STARS Sustainability Rating System Upgrades Drexel 

Marked changes that Drexel has implemented in sustainability practices — and reporting on them —over the last three years have earned the University a Silver ranking.
STARS Sustainability Tracking, Assessment and Rating System Silver Award logo
Drexel's STARS Silver logo. 

From changes in how Drexel Park is managed to updates on reporting sustainability efforts, the STARS (Sustainability Tracking Assessment and Rating System) program has guided enhancements to Drexel University’s green endeavors in ways both small and mighty, visible and invisible. 

After three years of tweaking, updating and strengthening the University’s sustainability efforts, Drexel has risen from a Bronze rating to a Silver, reflecting changes in daily sustainability practices, campus outreach and education. It’s a way for the University’s team to measure how much of an impact sustainability practices are making, and how efficiently the University makes use of those practices. 

STARS is an Association for the Advancement of Sustainability in Higher Education (AASHE) self-reporting program that promotes transparency and knowledge-sharing. Jen Britton, executive director of sustainable development strategy, brought it to Drexel in 2020 when she and Lucy Kerman, PhD, now a retired adviser for University and Community Partnerships, were first talking about how to build an institutional sustainability strategy for Drexel.

“I thought we needed to understand where we were and do some benchmarking, and from there I started to learn more and found out about STARS,” Britton said. “On first glance, it looked super comprehensive. It’s a compendium of best practices and it had a learning network, so it felt like a good fit.” 

One of the first things the initial team did together was generate Drexel’s first STARS report, which earned the University a Bronze rating. Drexel earned more points in 2022 but retained a Bronze rating. The current team is Britton, Executive Director of Climate and Sustainability Bo Solomon and co-op student Charlotte Meader, environmental studies and sustainability ’25.

Solomon said the team found many sustainability practices the University was already doing, but not reporting. By recording those practices, the STARS score went up, as documentation is important to the system. STARS is fully transparent, so the Drexel team can look at reports from other institutions, read what they’re doing and share knowledge. 

“We’ve gotten some great advice and mentorship from the University of Pittsburgh’s Office of Sustainability,” Britton said. “When we need to, we can reach out and get direct advice on something. Each year, we need a little less hand-holding and that kind of collective support is a strong part of STARS.”

This year, Britton said they are starting the process of updating the number of courses with sustainability content, as well as Drexel’s greenhouse gas inventory, more commonly known as an institution’s “carbon footprint” (with help from Real Estate & Facilities).

“This year it's going to be a lot of trying to improve around the edges of what we're already doing, and documenting things a little better, but the push to gold will mean we will need some additional big steps forward,” Britton said.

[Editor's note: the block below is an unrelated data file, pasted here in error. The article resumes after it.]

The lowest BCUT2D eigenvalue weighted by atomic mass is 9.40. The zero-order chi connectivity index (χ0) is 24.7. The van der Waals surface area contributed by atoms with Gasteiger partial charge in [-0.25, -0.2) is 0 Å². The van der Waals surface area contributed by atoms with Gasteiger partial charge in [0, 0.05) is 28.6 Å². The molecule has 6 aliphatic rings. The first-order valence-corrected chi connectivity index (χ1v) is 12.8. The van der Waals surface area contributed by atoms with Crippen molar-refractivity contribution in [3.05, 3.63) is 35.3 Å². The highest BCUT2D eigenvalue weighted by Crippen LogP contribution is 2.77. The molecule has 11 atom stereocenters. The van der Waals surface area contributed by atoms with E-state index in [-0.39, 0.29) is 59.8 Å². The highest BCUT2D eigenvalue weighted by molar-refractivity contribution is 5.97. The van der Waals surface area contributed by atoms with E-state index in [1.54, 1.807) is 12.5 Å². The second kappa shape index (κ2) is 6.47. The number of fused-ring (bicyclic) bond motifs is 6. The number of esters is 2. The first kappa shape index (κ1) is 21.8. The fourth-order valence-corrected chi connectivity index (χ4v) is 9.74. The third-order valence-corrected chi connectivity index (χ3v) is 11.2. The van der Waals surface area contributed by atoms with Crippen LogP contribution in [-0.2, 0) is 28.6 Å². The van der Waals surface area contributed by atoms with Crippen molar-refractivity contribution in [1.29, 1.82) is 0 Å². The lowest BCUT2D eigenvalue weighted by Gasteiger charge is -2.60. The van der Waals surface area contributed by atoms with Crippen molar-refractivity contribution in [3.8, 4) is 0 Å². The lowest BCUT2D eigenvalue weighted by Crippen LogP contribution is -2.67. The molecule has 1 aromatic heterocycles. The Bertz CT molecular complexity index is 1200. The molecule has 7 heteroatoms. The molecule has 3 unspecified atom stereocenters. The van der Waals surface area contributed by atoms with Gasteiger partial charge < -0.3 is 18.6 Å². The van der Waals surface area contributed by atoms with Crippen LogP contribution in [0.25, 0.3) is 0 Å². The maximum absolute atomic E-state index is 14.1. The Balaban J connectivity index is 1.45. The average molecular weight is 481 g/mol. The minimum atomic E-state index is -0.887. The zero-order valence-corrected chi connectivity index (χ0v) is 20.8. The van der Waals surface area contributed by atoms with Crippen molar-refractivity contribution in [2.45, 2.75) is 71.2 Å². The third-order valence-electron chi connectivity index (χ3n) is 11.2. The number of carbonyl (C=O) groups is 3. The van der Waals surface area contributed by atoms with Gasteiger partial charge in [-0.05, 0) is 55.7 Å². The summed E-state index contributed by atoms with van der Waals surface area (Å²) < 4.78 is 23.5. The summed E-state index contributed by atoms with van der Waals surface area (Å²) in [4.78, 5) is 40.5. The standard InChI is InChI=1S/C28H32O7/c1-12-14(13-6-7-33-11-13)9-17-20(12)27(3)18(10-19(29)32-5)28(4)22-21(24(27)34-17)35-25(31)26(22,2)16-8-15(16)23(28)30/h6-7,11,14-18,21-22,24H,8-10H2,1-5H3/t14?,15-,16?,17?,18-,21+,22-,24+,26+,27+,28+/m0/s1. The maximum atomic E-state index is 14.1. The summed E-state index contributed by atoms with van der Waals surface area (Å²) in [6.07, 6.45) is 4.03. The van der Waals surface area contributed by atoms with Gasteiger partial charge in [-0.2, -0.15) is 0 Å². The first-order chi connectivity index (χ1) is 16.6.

Many of the changes are relatively small and unnoticed day-to-day, but there are more visible changes as a result of the STARS system, too. Scott Dunham, director of grounds maintenance, along with Kacy Gao, biological sciences ’25, a student involved with Drexel’s sustainability-focused student organization EcoReps, are switching Drexel Park to native, organic lawn management, which can decrease care costs and increase soil health. 

The STARS team has also been getting the word out about sustainable solutions like hydration stations on campus as well as engaging with students via EcoReps, EarthFest and Welcome Week activities to cultivate a culture of sustainability. STARS encourages engagement with the campus community, so the team has focused on that. 

As part of her co-op, Meader has been working on a Sustainability Literacy Assessment, which would test students’ knowledge on sustainability initiatives to see how the University could improve in engagement, education and implementation. 

Meader has also worked on a Sustainable Office Audit. When it launches, it will get students from EcoReps involved to audit offices around campus. One person from an office would act as the liaison and communicate with the EcoReps about the audit, which would involve student assessments of different offices’ practices. For example, does an office use disposable K-cups in the coffee maker? Do people use single-use plasticware for lunch? Is printing minimized?

“We’ve learned how difficult it can be to make change because you have to get so many different groups to buy in, but it’s very rewarding to make that change,” Meader said.

To make those changes — and eventually become a Gold-rated leader in sustainability in higher education — it will be important to focus on collaboration from teams, offices and stakeholders from around the University. 

“There’s just so much a team of three can’t change on our own, and we have been able to create change, but for Drexel to be able to identify as a sustainability school, we have to engage the whole University,” Britton said. 

To engage with the sustainability team and find out more about Drexel’s work on improving climate and sustainability at the University, visit the Sustainability website.